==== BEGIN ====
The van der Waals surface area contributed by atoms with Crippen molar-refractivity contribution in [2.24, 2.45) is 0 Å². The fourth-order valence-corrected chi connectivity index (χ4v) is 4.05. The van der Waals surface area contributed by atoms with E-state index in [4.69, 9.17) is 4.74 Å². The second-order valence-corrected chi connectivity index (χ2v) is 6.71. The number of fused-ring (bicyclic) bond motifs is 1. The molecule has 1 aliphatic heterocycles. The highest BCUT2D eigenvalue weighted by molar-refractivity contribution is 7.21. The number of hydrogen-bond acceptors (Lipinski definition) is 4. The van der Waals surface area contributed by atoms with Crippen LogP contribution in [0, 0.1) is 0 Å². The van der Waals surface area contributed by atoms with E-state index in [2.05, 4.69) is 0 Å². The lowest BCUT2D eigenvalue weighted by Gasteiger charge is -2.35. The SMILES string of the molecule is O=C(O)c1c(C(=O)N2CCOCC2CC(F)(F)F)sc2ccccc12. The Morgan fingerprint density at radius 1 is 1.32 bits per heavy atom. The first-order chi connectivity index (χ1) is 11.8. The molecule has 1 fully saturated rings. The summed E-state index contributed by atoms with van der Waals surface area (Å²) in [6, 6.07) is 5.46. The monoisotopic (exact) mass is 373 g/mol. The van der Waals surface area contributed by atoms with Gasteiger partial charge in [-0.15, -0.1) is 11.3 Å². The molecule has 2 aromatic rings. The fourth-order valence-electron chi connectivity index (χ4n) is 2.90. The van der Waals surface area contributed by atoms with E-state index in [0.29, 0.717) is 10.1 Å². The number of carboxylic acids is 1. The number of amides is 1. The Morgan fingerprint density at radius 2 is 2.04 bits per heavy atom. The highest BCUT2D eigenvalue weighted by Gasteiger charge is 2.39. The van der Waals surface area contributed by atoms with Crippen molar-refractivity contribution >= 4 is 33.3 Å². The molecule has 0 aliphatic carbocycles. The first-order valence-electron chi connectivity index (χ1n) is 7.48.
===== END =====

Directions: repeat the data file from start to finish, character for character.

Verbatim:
The van der Waals surface area contributed by atoms with Crippen molar-refractivity contribution in [2.24, 2.45) is 0 Å². The fourth-order valence-corrected chi connectivity index (χ4v) is 4.05. The van der Waals surface area contributed by atoms with E-state index in [4.69, 9.17) is 4.74 Å². The second-order valence-corrected chi connectivity index (χ2v) is 6.71. The number of fused-ring (bicyclic) bond motifs is 1. The molecule has 1 aliphatic heterocycles. The highest BCUT2D eigenvalue weighted by molar-refractivity contribution is 7.21. The number of hydrogen-bond acceptors (Lipinski definition) is 4. The van der Waals surface area contributed by atoms with Crippen LogP contribution in [0, 0.1) is 0 Å². The van der Waals surface area contributed by atoms with E-state index in [2.05, 4.69) is 0 Å². The lowest BCUT2D eigenvalue weighted by Gasteiger charge is -2.35. The SMILES string of the molecule is O=C(O)c1c(C(=O)N2CCOCC2CC(F)(F)F)sc2ccccc12. The Morgan fingerprint density at radius 1 is 1.32 bits per heavy atom. The first-order chi connectivity index (χ1) is 11.8. The molecule has 1 fully saturated rings. The summed E-state index contributed by atoms with van der Waals surface area (Å²) in [6, 6.07) is 5.46. The monoisotopic (exact) mass is 373 g/mol. The van der Waals surface area contributed by atoms with Gasteiger partial charge in [-0.15, -0.1) is 11.3 Å². The molecule has 2 aromatic rings. The fourth-order valence-electron chi connectivity index (χ4n) is 2.90. The van der Waals surface area contributed by atoms with E-state index in [0.29, 0.717) is 10.1 Å². The number of carboxylic acids is 1. The number of amides is 1. The Morgan fingerprint density at radius 2 is 2.04 bits per heavy atom. The highest BCUT2D eigenvalue weighted by Gasteiger charge is 2.39. The van der Waals surface area contributed by atoms with Crippen molar-refractivity contribution >= 4 is 33.3 Å². The molecule has 0 aliphatic carbocycles. The first-order valence-electron chi connectivity index (χ1n) is 7.48.